Sunday, 13 March 2016

Conversations, Reflections and Communities of the Curious

Last Tuesday evening I had a long overdue dinner and conversation with my colleague, mentor and friend Karen H. It was good to catch up and talk. One of the things we talked about was her past work on a project for Nurse Education Scotland on the educational preparation of nurses. This part of our conversation was purposeful as the following afternoon I was catching a train to Scotland to take part in a Quinquennial Review of the Health Sciences School at Stirling University. Every University undertakes something similar, a regular review of the work of a particular School, the way in which the students experience their studies and what the plans might be for the future.

Much of the journey was uneventful. I sat and read, watched the world go by and generally enjoyed the experience. I sat opposite 2 women who had boarded the train at Manchester Airport and were on their way home. Home for them was Lockerbie.

As the train pulled into Lockerbie station, it was possible to see part of the town bathed in the late afternoon sunlight. The scene looked peaceful and a world away from the events of 21st December 1988, when Pan Am Flight 103 was destroyed over Lockerbie by a Libyan terrorist bomb. All 243 passengers and 16 crew as well as 11 of the Lockerbie residents were killed. It may have been just me, but as the train pulled out of the station, I felt there was a shared moment or two of respectful and reflective silence.

By contrast, arriving amidst the chaos of Edinburgh Haymarket Station, was a jolt of instant harsh reality. My next train terminated at Dunblane. Seeing the train station name evoked an almost physical reaction of sadness and loss in my heart. On the 13th March, 20 years ago today, 16 children and their teacher were murdered by a lone gunman at the Dunblane Primary School. It remains one of the UKs worst mass shootings. The children were all aged 5-6 years old.

That morning in Dunblane has been described by those living there as starting off like many other March mornings, dry, bright, cold and frosty, with snowdrops and daffodils in full flower. And in the quietness and still cold air of the early morning as I walked across the beautiful Stirling campus last Thursday, I reflected on how it might be that within such closely geographically located communities so much unexpected tragedy could be experienced.

The review of the work of the Health Sciences School went well. The paper work, sent in advance, effectively captured and presented the work and ambitions of the School. The staff were articulate in the telling of their stories and the enthusiasm of the students in describing their experience was almost palatable.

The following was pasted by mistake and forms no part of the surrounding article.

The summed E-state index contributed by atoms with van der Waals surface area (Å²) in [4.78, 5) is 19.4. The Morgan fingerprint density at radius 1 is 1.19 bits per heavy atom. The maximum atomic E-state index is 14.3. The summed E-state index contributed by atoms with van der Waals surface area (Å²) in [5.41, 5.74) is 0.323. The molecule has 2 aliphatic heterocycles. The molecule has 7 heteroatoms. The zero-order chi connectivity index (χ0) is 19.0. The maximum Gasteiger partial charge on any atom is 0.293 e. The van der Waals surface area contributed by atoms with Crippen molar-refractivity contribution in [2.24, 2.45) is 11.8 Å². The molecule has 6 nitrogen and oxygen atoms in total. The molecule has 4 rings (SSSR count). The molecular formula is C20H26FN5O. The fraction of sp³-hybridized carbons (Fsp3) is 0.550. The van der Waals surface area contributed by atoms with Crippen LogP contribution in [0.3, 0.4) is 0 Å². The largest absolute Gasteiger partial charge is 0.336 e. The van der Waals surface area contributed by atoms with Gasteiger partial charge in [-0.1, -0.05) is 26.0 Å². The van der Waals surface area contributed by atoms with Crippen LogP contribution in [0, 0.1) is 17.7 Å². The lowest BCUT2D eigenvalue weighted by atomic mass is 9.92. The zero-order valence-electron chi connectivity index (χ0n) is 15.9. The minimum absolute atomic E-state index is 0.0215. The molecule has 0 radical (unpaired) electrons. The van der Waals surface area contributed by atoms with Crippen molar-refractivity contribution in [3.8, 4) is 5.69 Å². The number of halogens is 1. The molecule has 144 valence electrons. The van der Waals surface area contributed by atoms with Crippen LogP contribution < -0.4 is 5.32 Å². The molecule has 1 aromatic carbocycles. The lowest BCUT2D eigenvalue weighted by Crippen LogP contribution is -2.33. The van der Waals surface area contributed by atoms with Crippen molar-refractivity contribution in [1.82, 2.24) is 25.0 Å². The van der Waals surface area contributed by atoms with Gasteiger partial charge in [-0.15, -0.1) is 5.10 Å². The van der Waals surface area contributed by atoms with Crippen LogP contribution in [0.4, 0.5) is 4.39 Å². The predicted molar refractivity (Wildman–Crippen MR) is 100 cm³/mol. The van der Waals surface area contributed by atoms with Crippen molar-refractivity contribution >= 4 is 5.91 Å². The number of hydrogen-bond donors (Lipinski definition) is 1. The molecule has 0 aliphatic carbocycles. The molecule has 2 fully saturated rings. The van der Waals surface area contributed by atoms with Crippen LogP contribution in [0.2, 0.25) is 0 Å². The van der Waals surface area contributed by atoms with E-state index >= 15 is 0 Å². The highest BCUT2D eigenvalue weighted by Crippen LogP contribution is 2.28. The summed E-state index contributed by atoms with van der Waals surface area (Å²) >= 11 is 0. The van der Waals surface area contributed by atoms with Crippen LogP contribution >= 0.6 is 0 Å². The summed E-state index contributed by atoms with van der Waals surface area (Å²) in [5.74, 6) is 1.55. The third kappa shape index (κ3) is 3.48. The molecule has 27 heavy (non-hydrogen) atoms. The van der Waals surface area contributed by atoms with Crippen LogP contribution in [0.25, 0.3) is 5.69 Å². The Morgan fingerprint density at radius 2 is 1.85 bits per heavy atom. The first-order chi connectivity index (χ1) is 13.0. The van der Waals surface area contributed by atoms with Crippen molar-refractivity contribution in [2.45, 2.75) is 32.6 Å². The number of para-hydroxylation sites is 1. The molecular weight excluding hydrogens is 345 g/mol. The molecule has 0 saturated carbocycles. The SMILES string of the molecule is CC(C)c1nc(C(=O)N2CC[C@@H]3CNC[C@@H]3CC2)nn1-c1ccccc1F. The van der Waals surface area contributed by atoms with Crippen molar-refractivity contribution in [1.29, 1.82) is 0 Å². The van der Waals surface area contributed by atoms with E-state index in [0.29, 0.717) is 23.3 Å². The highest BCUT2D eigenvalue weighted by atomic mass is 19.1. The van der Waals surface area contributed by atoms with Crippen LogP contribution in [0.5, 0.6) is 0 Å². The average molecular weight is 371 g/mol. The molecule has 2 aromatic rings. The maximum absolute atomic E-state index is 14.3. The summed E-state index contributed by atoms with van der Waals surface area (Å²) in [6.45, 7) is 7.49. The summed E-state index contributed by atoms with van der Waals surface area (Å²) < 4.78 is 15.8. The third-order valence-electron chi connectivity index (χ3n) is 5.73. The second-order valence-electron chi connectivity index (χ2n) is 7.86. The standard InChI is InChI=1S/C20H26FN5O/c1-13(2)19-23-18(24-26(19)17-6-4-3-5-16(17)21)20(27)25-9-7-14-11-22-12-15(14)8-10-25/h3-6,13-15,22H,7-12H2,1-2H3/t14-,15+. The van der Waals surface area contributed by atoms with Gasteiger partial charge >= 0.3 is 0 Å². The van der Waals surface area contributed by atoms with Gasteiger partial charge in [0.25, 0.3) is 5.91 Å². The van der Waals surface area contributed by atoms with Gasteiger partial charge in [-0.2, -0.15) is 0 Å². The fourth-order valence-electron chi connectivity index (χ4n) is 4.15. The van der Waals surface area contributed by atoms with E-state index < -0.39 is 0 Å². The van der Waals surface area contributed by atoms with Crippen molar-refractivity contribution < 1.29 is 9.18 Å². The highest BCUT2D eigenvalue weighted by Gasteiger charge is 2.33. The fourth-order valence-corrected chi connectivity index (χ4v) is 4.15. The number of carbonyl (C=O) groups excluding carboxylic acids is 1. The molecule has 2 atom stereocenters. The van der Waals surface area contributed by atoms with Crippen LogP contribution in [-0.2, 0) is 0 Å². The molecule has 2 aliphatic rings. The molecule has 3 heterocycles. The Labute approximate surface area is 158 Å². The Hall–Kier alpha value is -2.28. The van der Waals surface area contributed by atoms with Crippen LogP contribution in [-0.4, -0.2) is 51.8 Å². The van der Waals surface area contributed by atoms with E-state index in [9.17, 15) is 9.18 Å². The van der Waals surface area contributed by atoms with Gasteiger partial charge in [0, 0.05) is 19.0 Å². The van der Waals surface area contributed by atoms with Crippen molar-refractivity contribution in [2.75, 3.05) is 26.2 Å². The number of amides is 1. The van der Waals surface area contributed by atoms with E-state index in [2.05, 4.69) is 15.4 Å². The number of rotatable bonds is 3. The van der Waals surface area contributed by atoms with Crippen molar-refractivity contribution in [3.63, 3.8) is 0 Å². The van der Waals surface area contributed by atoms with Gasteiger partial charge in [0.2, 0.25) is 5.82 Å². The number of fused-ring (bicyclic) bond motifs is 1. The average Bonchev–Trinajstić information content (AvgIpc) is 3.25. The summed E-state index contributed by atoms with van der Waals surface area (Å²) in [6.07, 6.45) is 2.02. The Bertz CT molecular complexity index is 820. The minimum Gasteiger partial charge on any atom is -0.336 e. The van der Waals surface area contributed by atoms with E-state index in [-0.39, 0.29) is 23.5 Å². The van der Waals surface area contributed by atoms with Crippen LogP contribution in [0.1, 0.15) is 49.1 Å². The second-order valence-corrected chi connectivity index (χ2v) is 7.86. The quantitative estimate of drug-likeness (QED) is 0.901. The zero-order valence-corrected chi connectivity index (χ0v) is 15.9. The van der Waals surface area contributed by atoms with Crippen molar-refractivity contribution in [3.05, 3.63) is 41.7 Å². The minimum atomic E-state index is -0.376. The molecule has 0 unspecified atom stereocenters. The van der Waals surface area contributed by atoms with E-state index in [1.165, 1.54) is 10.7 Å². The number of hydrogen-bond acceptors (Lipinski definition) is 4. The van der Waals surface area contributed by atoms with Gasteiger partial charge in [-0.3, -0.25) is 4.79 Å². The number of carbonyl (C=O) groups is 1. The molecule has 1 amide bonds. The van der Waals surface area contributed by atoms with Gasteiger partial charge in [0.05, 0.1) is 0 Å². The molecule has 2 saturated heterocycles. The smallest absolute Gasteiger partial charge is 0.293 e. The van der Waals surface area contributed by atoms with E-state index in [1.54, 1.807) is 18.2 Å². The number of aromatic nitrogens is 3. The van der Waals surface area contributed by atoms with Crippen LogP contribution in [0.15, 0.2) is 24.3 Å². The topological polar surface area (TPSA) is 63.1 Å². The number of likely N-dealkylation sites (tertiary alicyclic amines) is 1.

The higher education system in Scotland is slightly different from the rest of the UK. Unlike the English approach of 3 years degree programmes, 4 year degree programmes are the norm, (also in many parts of the US and in Hong Kong). It’s claimed that the 4 year degree offers students enhanced flexibility and academic breadth. For students living in Scotland or elsewhere in the EU (which strangely does not include the rest of the UK) all course fees are paid for by the Scottish tax payer. 

I pay taxes in both England and Scotland, and as a taxpayer I think the current system is probably unsustainable in the longer term. There are other challenges arising from the geographical vastness of Scotland. Many of the students I met in Stirling accessed their studies at a distance using digital technology to do so. Indeed some of the conversations I had with the students were conducted using video conferencing facilities.  But there was a hint of disappointment to be heard in some of the student’s stories around the lack of opportunity for face-to-face contact.

Such student observations are not uncommon, and it’s something as educators we need to be aware of in designing and facilitating our programmes. Tony Sheehan (from the London Business School) reflected my thinking on this in his report in the Financial Times last week. He was discussing the rise of on-line courses in Business Schools, and said ‘digital transmission of knowledge is wonderful, but the very best way of learning [the art and science of management and business] will always include face-to-face interactions in a community of the curious’.  I couldn’t agree more! 

My week ended with a conversation as good as that I enjoyed with Karen H at the start of the week. I was privileged to participate in a conversation led by Simon Stevens, Chief Executive of the NHS England, held at the DW Stadium, Wigan. Representatives from all the stakeholder partners were in attendance and it was wonderful to hear the creative and leading edge work being undertaken in Wigan being cited as providing the example for the rest of the NHS to follow.